We’ve had almost a month of wonderful late summer weather – not too hot, cool at night, and just enough rain. Now we’re getting ready for a few hot days.
I finished pulling Wild Parsnip – I was able to do a much larger area than last year, because the places I’ve been working on for several years didn’t have nearly as much to pull. (Very encouraging!) This is the part of the wetland where I’ve been pulling the parsnip since about 2006.
We’ve been seeing some interesting animals on the wildlife cameras in the last few weeks. The biggest were the bears – at least 3 individuals. This is the largest one.
And two more.
And one afternoon a bobcat wandered up the driveway.
We did celebrate National Moth Week with a moth party, but that night was cold and rainy and windy, so not many people came, and we only saw a few moths. To see the moths that did show up, Click HERE.
Last week our friends Catherine and Steve came to visit. Here they are on the bench at Big View Prairie.
Catherine and Mike taking photos with their phones – of the Cat’s Paw Prairie.
To see more photos from their visit, and photos of all the moths we saw that night, click HERE.
This is a Rosy Maple Moth – one I reared from some caterpillars that Ian gave me. Rosy Maple Moths are small – only about 1 1/2 inches long – but they’re related to Giant Silk Moths like Cecropias and Lunas.
We’re starting to see Giant Swallowtails again – the second generation this summer. The first ones fly up from the south, usually in May or June, and lay eggs on Prickly Ash. This one probably came from one of those eggs.
A Monarch basking in the early morning sun in the wetland. We haven’t seen many Monarchs this year – their population is lower than it’s ever been before. ( Click here to see a report on the status of the Monarch population from MonarchWatch.org. ) I’ve been seeing more in the last few weeks – I hope that means that they’ve had a good breeding season, and their numbers will start to increase.
Two of my favorite vines are blooming now – Wild Cucumber and Wild Clematis. Here they are, intertwined and growing over some bushes near the driveway. Wild Cucumber is on the left, with the very thin petals. Wild Clematis is on the right.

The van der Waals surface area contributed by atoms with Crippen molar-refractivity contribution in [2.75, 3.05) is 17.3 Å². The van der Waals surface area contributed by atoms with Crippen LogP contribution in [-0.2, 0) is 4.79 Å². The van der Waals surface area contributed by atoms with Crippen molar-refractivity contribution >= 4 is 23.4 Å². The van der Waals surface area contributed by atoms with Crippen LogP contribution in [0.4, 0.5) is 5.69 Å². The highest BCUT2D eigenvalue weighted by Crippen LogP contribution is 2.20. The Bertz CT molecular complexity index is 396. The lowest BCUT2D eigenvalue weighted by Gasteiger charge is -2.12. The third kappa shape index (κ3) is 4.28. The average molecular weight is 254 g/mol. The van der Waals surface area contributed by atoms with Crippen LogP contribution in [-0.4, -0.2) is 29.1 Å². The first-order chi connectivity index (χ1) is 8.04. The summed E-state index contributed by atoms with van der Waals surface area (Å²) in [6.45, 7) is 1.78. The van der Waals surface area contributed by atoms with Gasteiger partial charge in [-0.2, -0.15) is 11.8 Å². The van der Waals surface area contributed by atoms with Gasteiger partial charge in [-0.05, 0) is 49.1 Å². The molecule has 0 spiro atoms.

Prickly Ash is one of our most common shrubs. It’s the host plant for Giant Swallowtails, and looks beautiful right now with it’s bright red and black berries. And it has a very strong lemony smell. But it tends to take over woods and prairie edges, so I spend a lot of time cutting it back. I suspect we have so much of it because this land was heavily grazed for many years, and because of its sharp thorns, the cows probably didn’t like to eat it.
I’ve found several of these Blazing Star plants flowering in the Narrows Prairie. It’s Prairie Blazing-star (Liatris pycnostachya) – not a species I intentionally planted. I suspect the seeds were included by mistake with some of the other seeds I bought. It’s a lovely plant, and native to this area – I’m delighted to have it.
This is American Bellflower – one of the few really blue native flowers we have. These were growing along the path above the cabin in the woods.
Big Bluestem flowering – Mike took this photo in the Knife Edge Prairie
Western Prairie in full bloom
The sunflowers are doing very well this year. I’m not sure of the species of this one – sunflowers hybridize easily, and are often difficult to identify to species.
I like the mix of colors in the prairies right now – the Cat’s Paw Prairie
Our house in the middle of its prairies.
The Barn Swallows have finished nesting for this year. They raised two families, one on one side of the porch, and one in a renovated Phoebe nest on the other side of the porch. This was one of the last babies to leave – it was still there yesterday, but had finally fledged by the time we came back from our walk this morning. We won’t be dive bombed any more when we walk out the door.
The cats look forward to mothing nights. Tiger loves watching moths through the windows, but he’s even happier if a few of the moths follow me inside.
This is another of my companions on mothing nights. A Gray Tree Frog.
Here are of few of my favorite moths from the last few weeks.
Variable Antepione – the color of this one varies by sex and by time of year. This is a summer male.
This is the time of year to see Underwings – they have cryptic gray and brown upperwings, and often bright hindwings.
To see more of the moths I’m seeing now, Click Here. I’ve been making a page of the current month’s moths. It won’t be completely up to date, because I’m always adding to it.